• Double-check your accounts.  Banks, social media, even your email can look for weird activity. Sign up for alerts on accounts that have that option. This will keep you in the loop, should there be anything fishy going on.
  • Freeze your credit (if it feels serious). This makes it harder for anyone to open new accounts in your name. It’s a pain to unfreeze, but worth it if you suspect you’re at a high likelihood for identity theft.
  • Don’t just click stuff in panicky emails. Scammers love fear. If something claims your account has been hacked, go directly to the website to check (don’t use links in the message!).

Staying safe online requires more than just being careful. Here’s a quick look at some essential tools and services that can boost your digital security:

Security Tool/ServiceExampleWhat it Does
Password managerBitwardenHelps create and store strong, complex passwords
2-Factor Authentication (2FA)Text message notifications for bank account loginsAdds an extra layer of security to logins
Antivirus/Security SoftwareMalwarebytesBlocks malware and scans for suspicious activity
Credit Monitoring ServicesExperianSends alerts when changes are made to your credit report


Nobody likes to imagine their info out there in the wild, accessible to whoever is willing to pay for it, but it’s the smart thing to think about. All the software and gadgets in the world can never fully replace common sense and personal responsibility.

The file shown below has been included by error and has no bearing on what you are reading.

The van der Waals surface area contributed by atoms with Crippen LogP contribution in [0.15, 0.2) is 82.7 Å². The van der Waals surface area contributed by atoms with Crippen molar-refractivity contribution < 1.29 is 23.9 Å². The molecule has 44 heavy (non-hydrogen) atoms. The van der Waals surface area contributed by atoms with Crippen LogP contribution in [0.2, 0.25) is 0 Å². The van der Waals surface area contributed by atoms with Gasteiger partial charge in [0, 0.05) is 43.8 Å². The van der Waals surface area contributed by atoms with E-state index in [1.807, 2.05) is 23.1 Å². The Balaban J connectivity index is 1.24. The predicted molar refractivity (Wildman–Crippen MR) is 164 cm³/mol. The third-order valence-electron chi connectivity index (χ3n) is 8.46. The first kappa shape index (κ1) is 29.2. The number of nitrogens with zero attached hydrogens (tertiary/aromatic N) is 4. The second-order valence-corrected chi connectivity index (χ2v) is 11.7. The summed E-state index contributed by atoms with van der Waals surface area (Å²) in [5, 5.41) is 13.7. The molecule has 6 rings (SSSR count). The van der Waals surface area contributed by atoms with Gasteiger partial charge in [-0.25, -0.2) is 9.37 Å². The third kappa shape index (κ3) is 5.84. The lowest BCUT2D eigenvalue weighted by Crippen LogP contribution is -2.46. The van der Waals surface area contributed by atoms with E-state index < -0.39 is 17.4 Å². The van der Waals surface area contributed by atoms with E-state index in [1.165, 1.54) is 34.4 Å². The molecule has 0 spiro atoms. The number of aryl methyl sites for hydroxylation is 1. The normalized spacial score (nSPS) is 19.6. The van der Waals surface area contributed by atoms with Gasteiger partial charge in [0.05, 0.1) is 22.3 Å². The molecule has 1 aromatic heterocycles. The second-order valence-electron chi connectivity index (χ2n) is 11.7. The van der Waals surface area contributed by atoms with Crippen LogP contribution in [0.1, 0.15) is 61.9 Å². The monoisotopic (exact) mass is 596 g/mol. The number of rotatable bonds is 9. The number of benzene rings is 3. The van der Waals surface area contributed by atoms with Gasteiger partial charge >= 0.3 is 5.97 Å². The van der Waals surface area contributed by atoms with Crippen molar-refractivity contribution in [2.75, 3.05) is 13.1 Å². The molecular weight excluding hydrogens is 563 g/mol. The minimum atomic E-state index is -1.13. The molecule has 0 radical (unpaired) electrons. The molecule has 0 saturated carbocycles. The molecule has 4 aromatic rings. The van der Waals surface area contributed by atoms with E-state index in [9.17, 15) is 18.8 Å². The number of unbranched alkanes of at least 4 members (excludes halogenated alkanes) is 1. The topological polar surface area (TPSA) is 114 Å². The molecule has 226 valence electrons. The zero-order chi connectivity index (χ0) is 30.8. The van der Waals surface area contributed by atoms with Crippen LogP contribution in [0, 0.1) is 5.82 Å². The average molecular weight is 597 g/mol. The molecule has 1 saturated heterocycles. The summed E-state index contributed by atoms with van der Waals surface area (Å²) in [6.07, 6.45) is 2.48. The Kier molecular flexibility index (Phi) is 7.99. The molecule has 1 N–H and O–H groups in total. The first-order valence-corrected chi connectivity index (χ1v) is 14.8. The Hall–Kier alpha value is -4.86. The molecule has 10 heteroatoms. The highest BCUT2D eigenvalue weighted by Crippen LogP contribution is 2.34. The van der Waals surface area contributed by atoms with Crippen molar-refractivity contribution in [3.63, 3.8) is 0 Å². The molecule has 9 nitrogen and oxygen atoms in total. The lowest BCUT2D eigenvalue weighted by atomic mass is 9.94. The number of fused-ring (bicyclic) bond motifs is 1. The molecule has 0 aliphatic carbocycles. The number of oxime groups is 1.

And if you’re extra cautious and keep an eye out, you can minimize the chances those cybercriminals actually get away with one of their shady schemes.

Thomas Ward

Thomas Ward

Thomas Ward brings over a decade of cloud, infrastructure, and reliability engineering experience to the forefront of Spyrus’s mission. His time at leading tech innovators like Microsoft, Oracle, and MongoDB has shaped his deep understanding of how attackers exploit weaknesses in cloud systems and how to proactively defend them. Thomas witnessed the rapid shift to cloud environments alongside an explosion of cyber threats. He founded Spyrus out of a conviction to help businesses navigate this complex landscape. He leverages his expertise to build tailored, proactive cybersecurity solutions that protect clients’ sensitive assets and ensure their systems stay up and running – no matter what.